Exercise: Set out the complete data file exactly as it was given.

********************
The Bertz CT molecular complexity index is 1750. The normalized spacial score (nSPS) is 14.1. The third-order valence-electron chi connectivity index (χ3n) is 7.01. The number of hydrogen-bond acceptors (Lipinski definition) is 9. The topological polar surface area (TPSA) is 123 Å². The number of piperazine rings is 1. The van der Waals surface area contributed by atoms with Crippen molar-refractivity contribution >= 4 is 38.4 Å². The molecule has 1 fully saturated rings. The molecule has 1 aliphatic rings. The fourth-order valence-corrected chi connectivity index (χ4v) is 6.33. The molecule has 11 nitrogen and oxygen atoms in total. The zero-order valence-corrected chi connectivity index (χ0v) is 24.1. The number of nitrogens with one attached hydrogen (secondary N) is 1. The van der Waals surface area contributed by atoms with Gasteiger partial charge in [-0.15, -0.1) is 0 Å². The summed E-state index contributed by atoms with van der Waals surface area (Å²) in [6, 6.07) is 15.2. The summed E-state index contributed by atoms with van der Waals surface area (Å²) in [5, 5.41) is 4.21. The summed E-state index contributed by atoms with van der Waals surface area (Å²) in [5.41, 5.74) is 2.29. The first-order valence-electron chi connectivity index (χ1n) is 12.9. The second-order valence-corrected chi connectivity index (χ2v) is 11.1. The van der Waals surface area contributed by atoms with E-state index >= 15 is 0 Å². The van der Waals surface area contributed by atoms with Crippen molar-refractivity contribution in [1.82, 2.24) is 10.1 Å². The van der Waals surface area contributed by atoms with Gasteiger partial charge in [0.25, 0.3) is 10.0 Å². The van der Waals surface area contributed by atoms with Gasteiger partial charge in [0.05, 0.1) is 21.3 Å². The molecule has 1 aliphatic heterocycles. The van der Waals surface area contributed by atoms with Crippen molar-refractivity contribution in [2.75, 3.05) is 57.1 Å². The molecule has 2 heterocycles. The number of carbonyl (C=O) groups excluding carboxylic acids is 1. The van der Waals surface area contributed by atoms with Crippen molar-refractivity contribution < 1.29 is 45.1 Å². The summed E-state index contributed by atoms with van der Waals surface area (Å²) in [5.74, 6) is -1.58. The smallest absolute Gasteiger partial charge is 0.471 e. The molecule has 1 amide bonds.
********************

The Bertz CT molecular complexity index is 1750. The normalized spacial score (nSPS) is 14.1. The third-order valence-electron chi connectivity index (χ3n) is 7.01. The number of hydrogen-bond acceptors (Lipinski definition) is 9. The topological polar surface area (TPSA) is 123 Å². The number of piperazine rings is 1. The van der Waals surface area contributed by atoms with Crippen molar-refractivity contribution >= 4 is 38.4 Å². The molecule has 1 fully saturated rings. The molecule has 1 aliphatic rings. The fourth-order valence-corrected chi connectivity index (χ4v) is 6.33. The molecule has 11 nitrogen and oxygen atoms in total. The zero-order valence-corrected chi connectivity index (χ0v) is 24.1. The number of nitrogens with one attached hydrogen (secondary N) is 1. The van der Waals surface area contributed by atoms with Gasteiger partial charge in [-0.15, -0.1) is 0 Å². The summed E-state index contributed by atoms with van der Waals surface area (Å²) in [6, 6.07) is 15.2. The summed E-state index contributed by atoms with van der Waals surface area (Å²) in [5, 5.41) is 4.21. The summed E-state index contributed by atoms with van der Waals surface area (Å²) in [5.41, 5.74) is 2.29. The first-order valence-electron chi connectivity index (χ1n) is 12.9. The second-order valence-corrected chi connectivity index (χ2v) is 11.1. The van der Waals surface area contributed by atoms with E-state index >= 15 is 0 Å². The van der Waals surface area contributed by atoms with Crippen molar-refractivity contribution in [1.82, 2.24) is 10.1 Å². The van der Waals surface area contributed by atoms with Gasteiger partial charge in [0.25, 0.3) is 10.0 Å². The van der Waals surface area contributed by atoms with Gasteiger partial charge in [0.05, 0.1) is 21.3 Å². The molecule has 1 aliphatic heterocycles. The van der Waals surface area contributed by atoms with Crippen molar-refractivity contribution in [2.75, 3.05) is 57.1 Å². The molecule has 2 heterocycles. The number of carbonyl (C=O) groups excluding carboxylic acids is 1. The van der Waals surface area contributed by atoms with Crippen molar-refractivity contribution < 1.29 is 45.1 Å². The summed E-state index contributed by atoms with van der Waals surface area (Å²) in [5.74, 6) is -1.58. The smallest absolute Gasteiger partial charge is 0.471 e. The molecule has 1 amide bonds.